The birds along the Ross River bike paths are a constant pleasure. Every time I ride there, there is something worth stopping to watch and (if possible) photograph. Here are three such highlights, all from the short stretch of river between the Nathan St and Bowen Rd bridges and all within the last month.
We often see one or two pelicans along this stretch of the river but larger groups are not so common. This group on the Annandale bank, opposite the end of Water St, had four or five members when I first saw it, late one afternoon, but more came in as I watched. I caught some of them doing weird things with their enormous beaks.
A dead tree on the Annandale bank just above Aplin’s Weir was an ideal perch for a flock of Little Black Cormorants (Phalacrocorax sulcirostris). When I first saw them, there were two egrets on the lower branch but one of them soon left and the other moved up to join the cormorants.
Rainbow Bee-eaters (Merops ornatus) roost communally overnight except during the nesting season. Riding down the Annandale side of the river between Aplin’s Weir and the Bowen Rd bridge late one afternoon I saw large numbers of them in the air. They are one of my favourite birds so I stopped to watch.
They were coming in to roost in a dense tree (a fig, I think, but I was more interested in the birds) right beside the bike path, often settling briefly in straggly smaller trees nearby while (apparently) making up their minds that it was indeed bedtime.
I saw larger groups of them shoulder to shoulder when I caught them roosting beside Ross Creek in South Townsville a few years ago; you may like to visit that post for more photos and information.
My ongoing exploration of the Ross River bikeways has ameliorated the lockdown for me to some extent, and bike shops report booming sales as others enjoy the same outlet.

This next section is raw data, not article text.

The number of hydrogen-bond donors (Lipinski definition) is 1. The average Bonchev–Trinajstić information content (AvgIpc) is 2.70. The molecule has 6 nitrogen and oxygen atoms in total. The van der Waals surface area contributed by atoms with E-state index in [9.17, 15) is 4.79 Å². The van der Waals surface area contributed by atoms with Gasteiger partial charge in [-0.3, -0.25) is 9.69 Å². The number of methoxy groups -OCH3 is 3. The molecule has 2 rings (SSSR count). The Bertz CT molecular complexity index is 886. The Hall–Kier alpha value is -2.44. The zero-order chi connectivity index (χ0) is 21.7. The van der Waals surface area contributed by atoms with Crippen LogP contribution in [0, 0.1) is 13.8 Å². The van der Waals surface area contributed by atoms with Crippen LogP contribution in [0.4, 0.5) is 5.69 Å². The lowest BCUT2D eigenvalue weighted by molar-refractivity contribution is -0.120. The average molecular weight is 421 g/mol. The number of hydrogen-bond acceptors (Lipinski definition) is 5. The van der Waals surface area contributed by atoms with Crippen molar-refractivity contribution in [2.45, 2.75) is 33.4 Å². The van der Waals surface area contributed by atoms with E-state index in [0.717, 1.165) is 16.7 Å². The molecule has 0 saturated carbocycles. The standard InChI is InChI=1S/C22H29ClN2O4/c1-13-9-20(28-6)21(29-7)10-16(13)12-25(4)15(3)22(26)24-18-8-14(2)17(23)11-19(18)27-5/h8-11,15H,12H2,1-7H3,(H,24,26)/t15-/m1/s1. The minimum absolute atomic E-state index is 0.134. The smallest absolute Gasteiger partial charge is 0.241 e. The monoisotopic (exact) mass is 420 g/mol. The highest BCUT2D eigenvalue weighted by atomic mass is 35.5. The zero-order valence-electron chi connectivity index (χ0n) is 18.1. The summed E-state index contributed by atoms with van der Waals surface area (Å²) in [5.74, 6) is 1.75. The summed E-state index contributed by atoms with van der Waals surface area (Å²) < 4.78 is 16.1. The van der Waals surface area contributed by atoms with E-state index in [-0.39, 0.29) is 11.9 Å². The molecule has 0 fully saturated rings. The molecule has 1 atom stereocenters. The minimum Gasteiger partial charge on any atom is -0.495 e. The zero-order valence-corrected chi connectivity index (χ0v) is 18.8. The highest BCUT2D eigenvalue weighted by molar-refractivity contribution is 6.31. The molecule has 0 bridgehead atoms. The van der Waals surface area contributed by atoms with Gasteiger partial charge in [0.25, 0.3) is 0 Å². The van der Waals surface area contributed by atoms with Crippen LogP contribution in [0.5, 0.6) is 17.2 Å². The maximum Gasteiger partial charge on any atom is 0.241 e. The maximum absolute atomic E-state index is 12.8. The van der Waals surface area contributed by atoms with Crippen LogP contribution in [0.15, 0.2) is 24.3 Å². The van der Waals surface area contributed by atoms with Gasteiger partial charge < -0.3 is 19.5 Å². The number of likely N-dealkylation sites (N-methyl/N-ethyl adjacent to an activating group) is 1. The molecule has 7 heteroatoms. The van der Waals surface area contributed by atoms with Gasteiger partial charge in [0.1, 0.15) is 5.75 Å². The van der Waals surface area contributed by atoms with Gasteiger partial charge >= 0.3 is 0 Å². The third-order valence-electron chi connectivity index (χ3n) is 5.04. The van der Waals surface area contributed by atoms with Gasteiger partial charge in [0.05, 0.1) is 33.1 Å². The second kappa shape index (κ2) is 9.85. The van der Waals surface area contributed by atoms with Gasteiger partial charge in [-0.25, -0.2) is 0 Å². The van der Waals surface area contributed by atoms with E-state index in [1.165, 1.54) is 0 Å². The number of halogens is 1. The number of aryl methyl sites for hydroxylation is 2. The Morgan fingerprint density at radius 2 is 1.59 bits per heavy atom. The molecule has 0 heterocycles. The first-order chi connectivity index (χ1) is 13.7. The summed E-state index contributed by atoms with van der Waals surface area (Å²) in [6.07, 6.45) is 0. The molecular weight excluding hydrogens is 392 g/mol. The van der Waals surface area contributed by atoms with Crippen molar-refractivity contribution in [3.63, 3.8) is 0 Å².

I completed the Riverway circuit (introduced here) by riding on the Riverside Gardens side of the river from Black Weir to the motorway bridge and returning past the Riverway Arts Centre (closed since the 2019 floods), sports fields and playgrounds. That side was more interesting and enjoyable than the other, which just runs through a narrow strip of parkland between houses and the river like the rest of the Riverside Gardens section.
The Ross River bikeway (introduced here) extends nearly three kilometres downstream from Bowen Road bridge on the Idalia side, past the meatworks chimney and the new Fairfield Waters residential subdivision.
An Easter break in which everyone is staying in town has reminded me of my intention to write about the bike paths which run along almost the whole length of Ross River. I have often mentioned sections of the network as I visited them so the overview is long overdue. Here goes!
Well-constructed paths follow both sides of the river from the Bowen Road bridge in Rosslea to the new motorway bridge between Riverside Gardens and Condon. The five river crossings – Bowen Rd bridge, Aplin’s Weir, Nathan St bridge, Black Weir and the motorway bridge – automatically create four loops for walkers and riders.
The city council has named the loops on its excellent downloadable maps:
Wetlands circuit, 5.9 km, Aplin’s Weir – Bowen Rd bridge
Aplin’s Weir circuit, 5.3 km, Aplin’s Weir – Nathan St bridge
Federation circuit, 7.2 km, Nathan St bridge – Black Weir footbridge (Weir State School)
Riverway circuit, 3.7 km, Black Weir – Motorway bridge
The path continues from the motorway bridge to Ross Dam, 11 km further upstream, but only on the Condon – Kelso side of the river.
We know they are there, but we don’t often see them – freshwater crocodiles in Ross River, that is.
Freshies, as many locals call them, are smaller than salties. They are generally shy, attacking only when startled into defending themselves; and when they do, their narrow jaws and relatively small teeth can’t do as much damage as a saltie’s heavy head, although the Australian Museum warns us that they can still cause serious injuries.
They can also be hard to spot, even in plain view.